Today B (2 and a half-ish) and I began making Valentines for close friends and family. I LOVE making Valentines–really any handmade, post-bound object–and I had everything planned out. I had beautiful
paper, stickers, glitter, potatoes and paint for making stamps. B has been practicing signing her first initial. My imagination (and Pinterest board) have been running wild with cute toddler-made pink
and red cards for months. We were ready.
Until my toddler made something I never expected.
The lesson for her: The plan was to work on them over several weeks, in stages, with each part aimed at a different skill I want B to work on. There’s shape and letter recognition, writing her first initial, stamping with rubber stamps and Mommy-carved potato stamps, following directions, and how the postal system works, not to mention the gift giving itself. I had a comprehensive activity and we were ready to get it done. Step One: using paint, stamp with the two-heart potato in the upper right hand corner of the envelope. Here we go.
B was excited, her little hand gripped around the freshly cut potato, as she swirled it thoughtfully in the light pink paint. I appreciated the seriousness, her devoted concentration, her little tongue at the corner of pursed lips as she delicately, so delicately positioned the stamp over the paper. I smile inside because I know I am in the presence of the next Frida Kahlo, and then PLOP! SMEAR! And what I envisioned being a precisely-painted Valentine heart turns into a pink puddle on soggy paper. “Mommy, Mommy, I did it!”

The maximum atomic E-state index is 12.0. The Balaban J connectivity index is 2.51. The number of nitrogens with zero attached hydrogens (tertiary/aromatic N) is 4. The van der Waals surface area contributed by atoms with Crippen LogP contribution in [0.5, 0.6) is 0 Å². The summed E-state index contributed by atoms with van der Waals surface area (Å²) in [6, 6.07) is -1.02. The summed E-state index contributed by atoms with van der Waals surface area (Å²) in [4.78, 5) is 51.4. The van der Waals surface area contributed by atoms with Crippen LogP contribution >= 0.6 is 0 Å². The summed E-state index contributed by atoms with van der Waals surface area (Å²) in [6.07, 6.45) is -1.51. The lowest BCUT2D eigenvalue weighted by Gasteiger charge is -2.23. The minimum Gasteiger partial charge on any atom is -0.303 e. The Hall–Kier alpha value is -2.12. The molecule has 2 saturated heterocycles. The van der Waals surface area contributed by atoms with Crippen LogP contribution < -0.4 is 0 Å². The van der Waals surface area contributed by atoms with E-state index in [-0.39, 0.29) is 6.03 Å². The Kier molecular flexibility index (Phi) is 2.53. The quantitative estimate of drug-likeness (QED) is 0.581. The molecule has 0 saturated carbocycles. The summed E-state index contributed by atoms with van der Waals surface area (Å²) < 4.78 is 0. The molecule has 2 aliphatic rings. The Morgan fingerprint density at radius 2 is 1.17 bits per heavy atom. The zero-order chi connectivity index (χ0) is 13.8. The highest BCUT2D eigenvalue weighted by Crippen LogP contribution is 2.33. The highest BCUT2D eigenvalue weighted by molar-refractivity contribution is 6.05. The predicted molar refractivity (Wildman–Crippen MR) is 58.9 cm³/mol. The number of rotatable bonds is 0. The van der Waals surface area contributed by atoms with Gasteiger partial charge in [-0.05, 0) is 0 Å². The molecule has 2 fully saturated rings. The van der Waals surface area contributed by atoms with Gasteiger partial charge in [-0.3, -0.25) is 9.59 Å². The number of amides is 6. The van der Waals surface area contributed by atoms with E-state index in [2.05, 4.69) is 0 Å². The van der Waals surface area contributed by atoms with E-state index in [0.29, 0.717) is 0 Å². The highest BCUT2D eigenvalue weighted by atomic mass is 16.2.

And here’s the lesson for me: She DID do it. She did exactly what I said. With the materials I provided. And my first thought was that it was terrible.
Okay, that’s harsh. Let me be more specific. It was aesthetically displeasing. It was a mess. It was not the cute little pink duo of hearts I expected.
And yet, as B climbs down from her chair to read a dinosaur book in victory, I look over the matrix of pink envelopes, each with their own mush mark in the corner, and I can’t help but smile. Each one is perfectly executed, to the best of her ability. She had a great time doing it. The recipients will cherish them.
So I let go of my adult preconceptions, my impulse to start over, or add something more so people know what it’s SUPPOSED to be. Because what it’s supposed to be is evidence of a moment well-spent, a good try, and a skill in process.
I’m sure next year’s Valentine’s will be “prettier” and “neater” and “more artistic.” But these are perfect for who B is and where she is at this moment, now. And I heart them.